• # Question: How do scientist know how many days it took for each planet to travel round the Earth? Where did they get that infomation from?

• Keywords:
Asked by 10kniwilc to Daniela, Hannah, Ian, Jono, Mark on 25 Jun 2013.
• Mark Hodson answered on 25 Jun 2013:

Hi 10kniwilc,

if you can spot the planets with a telescope you can time them. These days people use calculations based on how far they think the planets are from the sun and their mass

• Hannah Brotherton answered on 25 Jun 2013:

Hi 10kniwilc,
This is all to do with physics ðŸ˜€
Using maths a man called Johannes Kepler noticed that the planets do not orbit the sun in perfect circles (this was in the 1500’s so he was really clever for his time). Also, understanding that a bigger object attracts things closer to it more strongly than things further away, he then went to find out how far the planets were away from the sun – he couldn’t do this accurately because his ruler wasn’t big enough – ha!!, he didn’t have the technology we have today :P. So he guessed, he knew mars was closer to the sun than Saturn etc. But he couldn’t work out how far earth was to the sun.

But a man called Gian Domenico Cassini in 1672, used just his eyes and his fingers to try and work out the distance from the sun – we have a couple of inches between each eye, so if we shut one and open the other and look at an object with our thumb covering it – like the sun we will see the sun shift side to side – using this and MORE MATHs, he figured out the distance of the sun from the earth (just by using a thumb and his eyes). He didn’t quite get it right…..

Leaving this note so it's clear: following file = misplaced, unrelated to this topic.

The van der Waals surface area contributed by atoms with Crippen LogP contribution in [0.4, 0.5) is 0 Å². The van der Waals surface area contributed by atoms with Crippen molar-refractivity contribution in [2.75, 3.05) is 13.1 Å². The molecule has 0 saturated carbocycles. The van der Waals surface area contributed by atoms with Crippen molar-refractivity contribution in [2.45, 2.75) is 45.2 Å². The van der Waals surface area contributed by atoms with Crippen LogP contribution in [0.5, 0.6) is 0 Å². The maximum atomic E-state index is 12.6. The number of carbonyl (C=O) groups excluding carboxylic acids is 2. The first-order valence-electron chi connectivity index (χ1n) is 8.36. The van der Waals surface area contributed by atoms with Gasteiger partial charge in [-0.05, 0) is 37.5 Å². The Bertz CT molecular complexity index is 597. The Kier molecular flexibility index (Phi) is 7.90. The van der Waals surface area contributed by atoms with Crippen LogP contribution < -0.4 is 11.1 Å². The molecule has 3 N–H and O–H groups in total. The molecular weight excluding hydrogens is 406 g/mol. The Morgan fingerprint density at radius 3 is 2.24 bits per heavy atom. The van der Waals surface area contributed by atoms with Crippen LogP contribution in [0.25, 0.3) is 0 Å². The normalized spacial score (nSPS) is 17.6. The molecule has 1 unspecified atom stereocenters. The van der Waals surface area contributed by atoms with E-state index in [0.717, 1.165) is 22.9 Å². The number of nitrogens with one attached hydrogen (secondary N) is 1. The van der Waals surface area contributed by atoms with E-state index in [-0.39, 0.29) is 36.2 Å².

But because of all the technology we have today, we are able to work out the sun is 95 millions miles away from earth.

So we know the distance and the sizes (kinda). now we can calculate the speed and finally how many days they travel around the sun.

All because of two men looking at the planets with just their eyes (and thumbs) ðŸ˜›

So here are the days for each planet:

Planet orbit day length
Mercury 88 days 59 days
Venus 224.7 days 243 days
Earth 365.256366 days 24 hours
Mars 686.971 days 24.3 hours
Jupiter 4,331.572 days 9.8 hours
Saturn 10,832.327 days 10.2 hours
Uranus 30,799.095 days 17.14 hours
Neptune 60,190 days 16 hours

• Ian Wilson answered on 25 Jun 2013:

Hi 10kniwilc,

You could get a rough idea by looking through a telescope at a planet and counting the number of days until the same planet is back in the same position in our sky. This is very inaccurate though and would have meant sitting watching your telescope every day hoping to see something!

Accurate measurements were made using a complicated set of mathematical equations created by a crazily clever man called Kepler. ‘Kepler’s laws of planetary motion’ underpin all information we have on the way the planets move around the sun. I have no idea what any of it means though lol!

Sorry I couldn’t be of more help,

Ian